Bagamba F.,National Banana Research Programme | Bagamba F.,Makerere University | Burger K.,Development Economics Leeuwenborch Hollandseweg | Tushemereirwe W.K.,National Banana Research Programme
Acta Horticulturae | Year: 2010

The highland cooking banana (Musa spp., AAA-EA genome) is the most important crop in the East African Great Lakes region. In Uganda, production has expanded and productivity increased in the country's southwest and declined in the Central region where the crop has traditional roots. Analyzing crop characteristics and performance was imperative to elucidate the factors that have contributed to this change. Performance analysis helps to inform possible investment policies and strategies in the banana subsector for both regions. The study was carried out in central and southwest regions of the country, which have divergent production constraints and opportunities. Changes in economic conditions appear to have contributed to the shift in banana production from the central to the southwest. Specifically, increase in nonfarm-farm income in the central region reduced farmers' need for cash income generated from farm production. On the other hand, high food prices increased farmers' need to rely on own farm production for household needs. There was a shift in resource allocation in favor of crops most suited to satisfying household food needs (e.g., sweet potato (Lpomoea batatas), cassava (Manihot esculenta) and beans (Phaseolus spp.) against crops that appear to be more profitable (e.g., bananas) when valued at farm-gate prices. In the southwest, farmers adopted technologies and crop activities that were relatively more labor demanding but more rewarding in terms of cash benefits. Specifically, bananas were adopted because they satisfied both the cash needs and food requirements of the farmers. However, a significant proportion of land (not suited to banana production) in the southwest (15.4%) is committed to finger millet (Eleusine coracana) production to supplement bananas in terms of food security.

Adriko J.,Copenhagen University | Adriko J.,National Agricultural Biotechnology Center | Adriko J.,National Banana Research Programme | Mbega E.R.,Copenhagen University | And 6 more authors.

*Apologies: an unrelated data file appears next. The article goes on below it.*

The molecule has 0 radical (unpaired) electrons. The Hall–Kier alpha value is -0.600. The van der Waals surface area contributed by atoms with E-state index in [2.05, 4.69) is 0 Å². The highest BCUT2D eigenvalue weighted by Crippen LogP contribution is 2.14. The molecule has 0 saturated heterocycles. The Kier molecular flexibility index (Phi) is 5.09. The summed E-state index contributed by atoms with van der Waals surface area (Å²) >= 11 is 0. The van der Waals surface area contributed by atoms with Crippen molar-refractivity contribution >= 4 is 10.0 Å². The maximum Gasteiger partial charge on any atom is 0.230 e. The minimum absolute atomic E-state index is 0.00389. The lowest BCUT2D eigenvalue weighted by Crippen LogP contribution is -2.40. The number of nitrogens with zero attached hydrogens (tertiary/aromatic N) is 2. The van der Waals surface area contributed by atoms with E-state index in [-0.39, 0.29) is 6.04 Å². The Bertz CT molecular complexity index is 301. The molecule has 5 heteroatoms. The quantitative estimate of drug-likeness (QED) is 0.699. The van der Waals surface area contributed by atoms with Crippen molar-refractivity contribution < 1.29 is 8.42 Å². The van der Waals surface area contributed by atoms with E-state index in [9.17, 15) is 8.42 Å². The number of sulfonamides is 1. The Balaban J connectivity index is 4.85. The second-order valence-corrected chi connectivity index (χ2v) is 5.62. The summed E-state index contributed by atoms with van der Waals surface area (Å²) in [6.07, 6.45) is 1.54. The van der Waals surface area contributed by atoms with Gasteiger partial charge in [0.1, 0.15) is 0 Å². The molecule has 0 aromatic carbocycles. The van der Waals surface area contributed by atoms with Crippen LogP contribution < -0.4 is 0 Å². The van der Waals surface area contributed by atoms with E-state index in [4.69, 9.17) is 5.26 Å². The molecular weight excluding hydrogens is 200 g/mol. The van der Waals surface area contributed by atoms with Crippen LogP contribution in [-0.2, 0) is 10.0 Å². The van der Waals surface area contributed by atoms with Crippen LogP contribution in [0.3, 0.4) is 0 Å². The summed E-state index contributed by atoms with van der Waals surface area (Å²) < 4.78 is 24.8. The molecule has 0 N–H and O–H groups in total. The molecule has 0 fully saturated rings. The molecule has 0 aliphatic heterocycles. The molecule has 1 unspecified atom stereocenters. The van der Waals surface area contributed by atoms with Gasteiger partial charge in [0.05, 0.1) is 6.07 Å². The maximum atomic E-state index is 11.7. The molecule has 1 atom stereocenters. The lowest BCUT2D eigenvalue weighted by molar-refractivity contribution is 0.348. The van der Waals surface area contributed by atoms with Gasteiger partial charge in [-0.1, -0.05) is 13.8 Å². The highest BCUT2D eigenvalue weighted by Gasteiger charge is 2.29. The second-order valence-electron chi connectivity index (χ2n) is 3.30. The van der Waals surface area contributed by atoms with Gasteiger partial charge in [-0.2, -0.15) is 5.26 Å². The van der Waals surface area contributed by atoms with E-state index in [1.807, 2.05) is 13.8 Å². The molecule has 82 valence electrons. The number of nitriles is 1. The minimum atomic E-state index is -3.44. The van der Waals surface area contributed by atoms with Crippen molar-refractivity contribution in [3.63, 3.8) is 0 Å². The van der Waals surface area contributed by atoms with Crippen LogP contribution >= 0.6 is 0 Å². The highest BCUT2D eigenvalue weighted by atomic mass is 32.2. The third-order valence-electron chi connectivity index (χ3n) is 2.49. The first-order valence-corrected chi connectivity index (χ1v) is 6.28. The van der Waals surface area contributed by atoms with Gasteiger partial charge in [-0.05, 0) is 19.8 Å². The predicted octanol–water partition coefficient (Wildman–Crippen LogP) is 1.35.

European Journal of Plant Pathology | Year: 2014

A PCR-based system was developed to reliably and robustly identify group I and II members of the genus Xanthomonas. Primer sets developed from three gene targets namely fyuA, ITS and gumD were evaluated in the study. Primer sets were evaluated using DNA extracted from 45 Xanthomonas strains representing 25 species broadly covering the genus. Fifteen non-Xanthomonas strains of plant-associated bacteria including phylogenetically closely related species Stenotrophomonas maltophilia and Xylella fastidiosa were also tested. The primers targeting fyuA amplified DNA from all xanthomonads except X. theicola, while the ITS primers amplified a DNA fragment of 254 bp in all 45 Xanthomonas strains; whereas no amplification was observed for non-xanthomonads. The gumD primers allowed efficient amplification of DNA in 38 out of 39 isolates from Group II, whereas no or very weak amplification occurred with DNA from Group I members. Internal controls of primers targeting bacterial 16S rDNA or plant 26S mitochondrial rDNA were successfully applied in multiplex PCRs for testing bacterial cultures or plant tissue, respectively. The findings give us a PCR based approach that can reliably and effectively differentiate xanthomonads from non-xanthomonads as well as separating the strains belonging to the two described groups of the genus Xanthomonas. The study thus offers valuable tools for disease surveillance and management. It can effectively be applied in rapid assessment of new disease occurrences, for which no specific detection tools could be in place. © 2013 KNPV.